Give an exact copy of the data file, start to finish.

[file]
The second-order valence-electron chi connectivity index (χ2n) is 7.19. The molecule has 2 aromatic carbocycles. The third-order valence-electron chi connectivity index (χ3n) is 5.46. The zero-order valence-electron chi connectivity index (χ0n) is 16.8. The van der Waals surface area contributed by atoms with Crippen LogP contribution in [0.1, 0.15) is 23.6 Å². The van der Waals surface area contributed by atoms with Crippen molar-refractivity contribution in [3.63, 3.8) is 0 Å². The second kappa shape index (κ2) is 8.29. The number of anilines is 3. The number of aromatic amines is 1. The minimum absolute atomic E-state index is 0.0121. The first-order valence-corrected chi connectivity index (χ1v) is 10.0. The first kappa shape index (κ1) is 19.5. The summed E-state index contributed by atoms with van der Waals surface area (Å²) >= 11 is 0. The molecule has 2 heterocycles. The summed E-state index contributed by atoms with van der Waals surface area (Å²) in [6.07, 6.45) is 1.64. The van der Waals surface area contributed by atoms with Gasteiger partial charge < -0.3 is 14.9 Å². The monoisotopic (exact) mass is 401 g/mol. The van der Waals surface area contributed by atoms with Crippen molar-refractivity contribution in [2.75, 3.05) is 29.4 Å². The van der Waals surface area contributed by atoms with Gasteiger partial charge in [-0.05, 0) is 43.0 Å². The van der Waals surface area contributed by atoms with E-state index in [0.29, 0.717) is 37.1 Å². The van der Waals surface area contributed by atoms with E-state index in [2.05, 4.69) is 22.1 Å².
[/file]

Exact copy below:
The second-order valence-electron chi connectivity index (χ2n) is 7.19. The molecule has 2 aromatic carbocycles. The third-order valence-electron chi connectivity index (χ3n) is 5.46. The zero-order valence-electron chi connectivity index (χ0n) is 16.8. The van der Waals surface area contributed by atoms with Crippen LogP contribution in [0.1, 0.15) is 23.6 Å². The van der Waals surface area contributed by atoms with Crippen molar-refractivity contribution in [3.63, 3.8) is 0 Å². The second kappa shape index (κ2) is 8.29. The number of anilines is 3. The number of aromatic amines is 1. The minimum absolute atomic E-state index is 0.0121. The first-order valence-corrected chi connectivity index (χ1v) is 10.0. The first kappa shape index (κ1) is 19.5. The summed E-state index contributed by atoms with van der Waals surface area (Å²) >= 11 is 0. The molecule has 2 heterocycles. The summed E-state index contributed by atoms with van der Waals surface area (Å²) in [6.07, 6.45) is 1.64. The van der Waals surface area contributed by atoms with Gasteiger partial charge < -0.3 is 14.9 Å². The monoisotopic (exact) mass is 401 g/mol. The van der Waals surface area contributed by atoms with Crippen molar-refractivity contribution in [2.75, 3.05) is 29.4 Å². The van der Waals surface area contributed by atoms with Gasteiger partial charge in [-0.05, 0) is 43.0 Å². The van der Waals surface area contributed by atoms with E-state index in [0.29, 0.717) is 37.1 Å². The van der Waals surface area contributed by atoms with E-state index in [2.05, 4.69) is 22.1 Å².